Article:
CHICAGO — Influencing consumer purchasing behavior is becoming more personal, said Andrew Appel, CEO of Information Resources Inc. (IRI), the Chicago-based market research company. The shift in marketplace from store-centric programs to people-centric programs is underway, and successful future shopper marketing efforts may soon be defined by the speed with which marketers reach and influence individual consumers.
Appel spoke to Food Business News, a sister publication of MEAT+POULTRY, ahead of the company’s annual Growth Summit, taking place April 16-18 in Las Vegas.
“It (the shift to personalization) has been a pretty significant change in the past three to five years,” Appel said. “In the next three to five years the most significant change will be teaching companies to make faster decisions. We’re talking about automated learning, A.I. (artificial intelligence), to help a brand manager, or operations manager or a sales team to use information and make faster decisions on their own.”
|Andrew Appel, CEO of IRI|
Decision-making speed already is having an impact in the marketplace as smaller manufacturers gain market share from larger competitors.
“I think what differentiates the nimble players from the bigger players is speed and a lack of perfection,” he said. “So, if I was the CEO of a major food company I would try and focus on the speed of decision-making, speed of action, the alignment of people toward performance, and the simplification of decision making and innovation.”
Appel added that one issue impeding larger organizations is executives with most big companies spend too much time making decisions and trying to be 90 percent right.
“Decisions are reversible,” he said. “Now that’s easy to say and hard to do, particularly when you are working for a large organization.”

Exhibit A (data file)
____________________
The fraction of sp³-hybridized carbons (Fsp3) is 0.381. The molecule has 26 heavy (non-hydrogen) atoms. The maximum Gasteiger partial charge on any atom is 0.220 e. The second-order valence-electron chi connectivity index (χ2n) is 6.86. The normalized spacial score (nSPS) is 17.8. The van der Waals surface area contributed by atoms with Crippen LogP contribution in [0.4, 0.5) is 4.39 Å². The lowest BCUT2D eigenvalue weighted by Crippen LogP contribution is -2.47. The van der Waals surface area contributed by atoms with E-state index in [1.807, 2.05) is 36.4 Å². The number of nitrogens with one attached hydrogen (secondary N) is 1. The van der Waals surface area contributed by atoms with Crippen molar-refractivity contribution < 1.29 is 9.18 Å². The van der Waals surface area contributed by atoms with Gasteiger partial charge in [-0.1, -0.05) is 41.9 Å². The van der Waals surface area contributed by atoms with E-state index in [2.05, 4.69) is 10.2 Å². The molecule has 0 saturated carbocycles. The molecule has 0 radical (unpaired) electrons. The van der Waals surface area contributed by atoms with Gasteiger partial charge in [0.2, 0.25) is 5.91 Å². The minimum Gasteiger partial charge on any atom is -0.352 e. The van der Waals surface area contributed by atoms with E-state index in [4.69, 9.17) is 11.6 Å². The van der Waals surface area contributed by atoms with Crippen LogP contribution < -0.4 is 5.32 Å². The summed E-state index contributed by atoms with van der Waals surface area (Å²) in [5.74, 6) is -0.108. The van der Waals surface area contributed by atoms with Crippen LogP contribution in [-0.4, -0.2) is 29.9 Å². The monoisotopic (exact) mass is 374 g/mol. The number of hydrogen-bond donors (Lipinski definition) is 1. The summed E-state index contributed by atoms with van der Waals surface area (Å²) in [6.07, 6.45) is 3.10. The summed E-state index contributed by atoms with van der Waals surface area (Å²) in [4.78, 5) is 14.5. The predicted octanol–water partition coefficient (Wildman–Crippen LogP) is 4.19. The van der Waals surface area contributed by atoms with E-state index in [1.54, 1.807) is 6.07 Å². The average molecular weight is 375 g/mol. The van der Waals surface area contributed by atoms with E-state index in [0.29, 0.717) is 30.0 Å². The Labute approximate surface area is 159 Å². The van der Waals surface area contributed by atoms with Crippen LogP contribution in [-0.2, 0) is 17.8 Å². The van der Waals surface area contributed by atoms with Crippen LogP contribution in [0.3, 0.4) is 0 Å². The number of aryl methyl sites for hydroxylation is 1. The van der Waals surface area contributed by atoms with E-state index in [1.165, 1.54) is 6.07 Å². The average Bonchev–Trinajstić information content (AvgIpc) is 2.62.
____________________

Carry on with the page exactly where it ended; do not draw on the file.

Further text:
The challenge facing all manufacturers using data analytics is separating the news from the noise; choosing the right data sets to focus on when assessing market conditions and making decisions.
“It’s noise unless its advancing customers and activating them,” Appel said.
Frequently during the interview Appel referenced the disruption of the market for consumer-packaged goods (CPG). He noted that AI, e-commerce and the fragmentation of the brick and mortar market are all challenging CPG manufacturers.
“It’s a lot of dimensions,” he said. “In one sense the most disrupted are the ones Amazon can most effectively distribute. These would be high value, low weight, non-perishable products.”
Product categories with the least brand differentiation are at risk of being disrupted by private label, he said.
“This would be reasonable quality food sold at a low cost, like pasta,” he said. “My guess is this is where there is private label penetration. There is a lot of brand loyalty in beer and soda. These feel like less disrupted categories.”
“My natural DNA is you’ve got to be where the customers are,” Appel said. “If you are a product company serving consumer needs I don’t think you can be too limited in the formats and distribution channels you serve.”
But he added manufacturers need to focus less on the opportunities of the past and on markets currently growing naturally.
“It’s easier to invest in your base than invest in your future base, whether it is a specific segment geography or channel,” he said. “It requires people to see what pockets of the industry are growing at 6 percent and which ones are growing at zero. Then it requires people to figure out which ones will be the 6 percent growers for the next five years.”
An additional change Appel sees taking place is how the food and beverage supply chain works.
“I think we also need to change the paradigm of partnership and participation,” he said. “One of the lessons of the tech world is your competitor is also your friend. For example, Samsung is the largest source of parts for Apple.
“I think in our industry the dynamic between manufacturers and retailers needs to change. They are skeptical of collaboration. The more we can reinvent how we work in our supply chain the faster we can move.”